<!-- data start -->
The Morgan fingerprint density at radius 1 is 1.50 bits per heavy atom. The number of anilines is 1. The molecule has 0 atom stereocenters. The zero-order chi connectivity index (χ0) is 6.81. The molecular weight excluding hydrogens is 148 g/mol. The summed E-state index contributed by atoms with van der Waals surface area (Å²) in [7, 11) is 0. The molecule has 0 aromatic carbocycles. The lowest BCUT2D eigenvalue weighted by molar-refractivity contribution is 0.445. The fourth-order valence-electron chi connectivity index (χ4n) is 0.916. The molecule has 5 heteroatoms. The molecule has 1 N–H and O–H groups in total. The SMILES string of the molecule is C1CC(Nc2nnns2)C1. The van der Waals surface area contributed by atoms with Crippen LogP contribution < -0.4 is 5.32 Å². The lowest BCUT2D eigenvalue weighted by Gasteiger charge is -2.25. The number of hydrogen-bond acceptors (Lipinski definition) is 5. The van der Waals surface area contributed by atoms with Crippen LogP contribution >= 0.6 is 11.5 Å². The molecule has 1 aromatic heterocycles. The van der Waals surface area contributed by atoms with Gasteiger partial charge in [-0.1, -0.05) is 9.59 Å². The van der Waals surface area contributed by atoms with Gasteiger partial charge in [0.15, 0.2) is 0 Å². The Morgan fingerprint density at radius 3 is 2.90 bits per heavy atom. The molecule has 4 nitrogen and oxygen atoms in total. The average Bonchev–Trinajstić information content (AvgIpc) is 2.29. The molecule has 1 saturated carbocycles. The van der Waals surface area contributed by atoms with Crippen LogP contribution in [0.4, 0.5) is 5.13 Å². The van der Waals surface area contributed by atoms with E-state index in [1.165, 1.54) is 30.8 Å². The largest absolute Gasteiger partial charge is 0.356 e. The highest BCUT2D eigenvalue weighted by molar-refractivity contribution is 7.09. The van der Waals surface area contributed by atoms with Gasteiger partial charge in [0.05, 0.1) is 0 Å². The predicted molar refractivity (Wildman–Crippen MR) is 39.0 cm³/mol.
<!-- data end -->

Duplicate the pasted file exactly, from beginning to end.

The Morgan fingerprint density at radius 1 is 1.50 bits per heavy atom. The number of anilines is 1. The molecule has 0 atom stereocenters. The zero-order chi connectivity index (χ0) is 6.81. The molecular weight excluding hydrogens is 148 g/mol. The summed E-state index contributed by atoms with van der Waals surface area (Å²) in [7, 11) is 0. The molecule has 0 aromatic carbocycles. The lowest BCUT2D eigenvalue weighted by molar-refractivity contribution is 0.445. The fourth-order valence-electron chi connectivity index (χ4n) is 0.916. The molecule has 5 heteroatoms. The molecule has 1 N–H and O–H groups in total. The SMILES string of the molecule is C1CC(Nc2nnns2)C1. The van der Waals surface area contributed by atoms with Crippen LogP contribution < -0.4 is 5.32 Å². The lowest BCUT2D eigenvalue weighted by Gasteiger charge is -2.25. The number of hydrogen-bond acceptors (Lipinski definition) is 5. The van der Waals surface area contributed by atoms with Crippen LogP contribution >= 0.6 is 11.5 Å². The molecule has 1 aromatic heterocycles. The van der Waals surface area contributed by atoms with Gasteiger partial charge in [-0.1, -0.05) is 9.59 Å². The van der Waals surface area contributed by atoms with Gasteiger partial charge in [0.15, 0.2) is 0 Å². The Morgan fingerprint density at radius 3 is 2.90 bits per heavy atom. The molecule has 4 nitrogen and oxygen atoms in total. The average Bonchev–Trinajstić information content (AvgIpc) is 2.29. The molecule has 1 saturated carbocycles. The van der Waals surface area contributed by atoms with Crippen LogP contribution in [0.4, 0.5) is 5.13 Å². The van der Waals surface area contributed by atoms with E-state index in [1.165, 1.54) is 30.8 Å². The largest absolute Gasteiger partial charge is 0.356 e. The highest BCUT2D eigenvalue weighted by molar-refractivity contribution is 7.09. The van der Waals surface area contributed by atoms with Gasteiger partial charge in [0.05, 0.1) is 0 Å². The predicted molar refractivity (Wildman–Crippen MR) is 39.0 cm³/mol.